Stars and Stripe


SN1006In 1006 A.D., observers from Africa to Europe to the Far East recorded the arrival of light from what is now called SN 1006, a tremendous supernova explosion of a white dwarf star nearly 7,000 light-years away. The supernova was probably the brightest star ever seen in recorded times. It surpassed Venus in the night time sky, only being outshone by the moon. It was visible during the day for weeks, and remained visible to the naked eye for at least two and a half years before fading away.

About 50 years ago, radio astronomers detected a nearly circular ring of material at the recorded position of the supernova. The ring was almost the same angular diameter as the full moon. The size of the remnant implied that the blast wave from the supernova had expanded at nearly 20 million miles per hour over the nearly 1,000 years since the explosion occurred.

Today, we know that SN 1006 has a diameter of nearly 60 light-years, and is still expanding at roughly 6 million miles per hour. Even at that speed, however, it takes observations years apart to detect significant outward motion of the shock wave. This Hubble image of a delicate ribbon of gas shows a very thin section of the supernova remnant. The location of the 1006 explosion is well out of the farme to the lower left. The shock wave is moving to the upper right.

Image Credit: NASA

The Backward Galaxy


backward galaxyThe Backward Galaxy (aka NGC4622) lies 111 million light years away in the constellation Centaurus. NGC 4622 is an example of a galaxy with leading spiral arms. In most spiral galaxies, the spiral arms trail; that is, the tips of the spiral arms are winding away from the center of the galaxy in the direction of the disk’s orbital rotation. In NGC4622, however, the outer arms are leading spiral arms; the tips of the spiral arms point towards the direction of disk rotation. This may be the result of a gravitational interaction between NGC 4622 and another galaxy or the result of a merger between NGC 4622 and a smaller object.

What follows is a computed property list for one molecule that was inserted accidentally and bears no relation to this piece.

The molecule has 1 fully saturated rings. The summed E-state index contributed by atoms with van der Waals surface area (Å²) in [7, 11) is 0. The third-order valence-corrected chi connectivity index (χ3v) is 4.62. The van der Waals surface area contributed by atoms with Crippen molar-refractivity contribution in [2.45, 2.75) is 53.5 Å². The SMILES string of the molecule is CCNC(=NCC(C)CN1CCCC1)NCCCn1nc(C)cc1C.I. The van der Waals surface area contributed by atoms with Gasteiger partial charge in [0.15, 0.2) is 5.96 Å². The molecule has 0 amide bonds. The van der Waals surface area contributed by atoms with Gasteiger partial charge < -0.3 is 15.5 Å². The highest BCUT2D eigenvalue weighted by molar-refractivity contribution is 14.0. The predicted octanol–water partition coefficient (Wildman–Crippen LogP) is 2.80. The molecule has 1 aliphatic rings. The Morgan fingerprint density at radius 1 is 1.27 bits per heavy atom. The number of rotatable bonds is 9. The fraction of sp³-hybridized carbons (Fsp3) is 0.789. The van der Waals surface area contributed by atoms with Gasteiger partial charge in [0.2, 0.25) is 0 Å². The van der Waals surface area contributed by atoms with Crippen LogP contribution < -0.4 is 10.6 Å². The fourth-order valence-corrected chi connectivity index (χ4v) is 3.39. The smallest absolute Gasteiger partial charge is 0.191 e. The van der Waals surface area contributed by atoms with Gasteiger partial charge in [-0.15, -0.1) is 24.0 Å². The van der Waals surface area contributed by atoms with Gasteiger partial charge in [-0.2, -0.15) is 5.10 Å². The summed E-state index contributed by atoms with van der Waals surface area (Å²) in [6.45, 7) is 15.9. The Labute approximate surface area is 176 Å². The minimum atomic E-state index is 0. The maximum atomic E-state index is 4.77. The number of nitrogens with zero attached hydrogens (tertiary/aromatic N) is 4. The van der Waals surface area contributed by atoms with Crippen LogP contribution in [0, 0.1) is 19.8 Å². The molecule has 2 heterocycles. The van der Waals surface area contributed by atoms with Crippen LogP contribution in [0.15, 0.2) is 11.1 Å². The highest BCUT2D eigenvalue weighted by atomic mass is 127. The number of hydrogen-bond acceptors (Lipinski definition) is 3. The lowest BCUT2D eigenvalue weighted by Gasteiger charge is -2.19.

Image Credit: NASA

The Cartwheel Galaxy


Cartwheel GalaxyThe Cartwheel Galaxy (also known as ESO 350-40) is a lenticular and ring galaxy about 500 million light-years away in the constellation Sculptor. The ring resulted from a collision between two galaxies that would have been observed for the first time on Earth at the beginning of the Jurassic Period 200 million years ago. What we see today took 200 million years to develop, based on rate analysis of expanding gases.

Image Credit: NASA

Three Moons


3MoonsThe Cassini spacecraft has sent us this family photo of three of Saturn’s moons that are different from each other. The largest of the three, Tethys is round and has a variety of terrains across its surface. Hyperion (to the upper-left of Tethys) is the “wild one” with a chaotic spin, and Prometheus (lower-left) is a tiny moon that busies itself shepherding the F ring.

Image Credit: NASA

A Colossal Interaction


An interacting colossusThis picture shows a galaxy known as NGC 6872 in the constellation of Pavo (The Peacock). Its unusual shape is caused by its interactions with the smaller galaxy called IC 4970 that can be seen just above it. The pair are roughly 300 million light-years away from Earth.

NGC 6872 measures over 500,000 light-years across. It’s the second largest spiral galaxy discovered thus far. Our own galaxy, the Milky Way, measures around 100,000 light-years across.

The upper left spiral arm of NGC 6872 appears distorted and is filled with star-forming regions which appear blue on this Hubble image. That may have been be caused by IC 4970 recently (only about 130 million years ago) passing through this spiral arm. Astronomers have noted that NGC 6872 seems to be relatively sparse in terms of free hydrogen, which is the basis material for new stars. It is probable that if it weren’t for its interactions with IC 4970, NGC 6872 might not have been able to produce these new bursts of star formation.

Image Credit: NASA / ESA